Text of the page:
Without adequate reserve funds, there have been situations where condo owners have had to pay more than $10,000.00 each in some instances to cover special assessments for necessary major repairs.

You can usually request financial information from either the property management company or the community; generally, though, expect to pay between 50 to 80 cents per square foot toward common element fees in Toronto.

These companies also usually handle the hiring and supervision of contractors to provide maintenance and repair services to the common elements in a condo complex. This can include grounds keeping, security services, snow removal, and other major components like heating, ventilation and air conditioning. Many also provide emergency hotlines for after-hours problems, like roofing issues, leaks, fires or building-wide electrical problems.

The board of directors is typically responsible for things like handling the condo’s legal affairs. This can mean hiring a lawyer to handle collections issues, and directing management to issue warnings to those who violate the rules. Boards are often advised by their Toronto property management companies, who are also sometimes designated to keep track of issues among residents in order to pass the concerns along to the board for consideration.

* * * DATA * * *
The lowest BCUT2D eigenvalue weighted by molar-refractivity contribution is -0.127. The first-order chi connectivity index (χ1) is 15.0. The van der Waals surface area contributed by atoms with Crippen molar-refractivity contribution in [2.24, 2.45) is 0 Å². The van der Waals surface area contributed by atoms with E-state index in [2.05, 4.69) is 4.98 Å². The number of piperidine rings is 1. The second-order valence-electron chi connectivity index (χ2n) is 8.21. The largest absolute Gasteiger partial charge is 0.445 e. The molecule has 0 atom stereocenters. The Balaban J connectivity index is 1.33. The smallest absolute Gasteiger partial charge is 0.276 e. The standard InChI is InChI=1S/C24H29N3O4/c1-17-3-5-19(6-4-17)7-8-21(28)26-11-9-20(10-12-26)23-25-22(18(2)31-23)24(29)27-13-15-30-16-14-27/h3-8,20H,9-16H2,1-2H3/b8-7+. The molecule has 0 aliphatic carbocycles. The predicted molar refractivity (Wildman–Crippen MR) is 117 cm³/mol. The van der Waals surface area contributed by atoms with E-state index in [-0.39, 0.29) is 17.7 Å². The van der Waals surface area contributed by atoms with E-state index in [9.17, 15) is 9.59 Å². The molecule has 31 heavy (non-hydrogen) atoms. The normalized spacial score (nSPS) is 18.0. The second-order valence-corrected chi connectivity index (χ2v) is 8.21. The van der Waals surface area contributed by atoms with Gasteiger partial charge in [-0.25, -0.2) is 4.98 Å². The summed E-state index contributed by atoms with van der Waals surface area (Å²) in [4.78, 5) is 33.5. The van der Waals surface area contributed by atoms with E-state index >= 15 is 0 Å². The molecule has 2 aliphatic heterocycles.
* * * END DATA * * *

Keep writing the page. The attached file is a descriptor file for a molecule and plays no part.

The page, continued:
Board members are most often volunteers, meaning that the relationship between the board and the property management company is essential. The management company can often provide significant help on day-to-day functions, leaving board members to address issues that arise in the intervening periods during their regular meetings. It is often wise to have a liaison between the board and the property management company in order to address issues quickly if needed.

At ICC® Property Management, we have significant experience in helping boards of directors, particularly in new developments requiring assistance with getting their communities started. We can provide realistic advice and comprehensive services to make the transition into condo living smoother and easier. We can also provide exceptional condo property management services, from maintenance and upkeep to financial records and administrative services.

If you or someone you know has recently moved into a condo unit, and needs assistance determining how to address their concerns, share this article with them to help them gain some insights into how condo communities and property management companies work.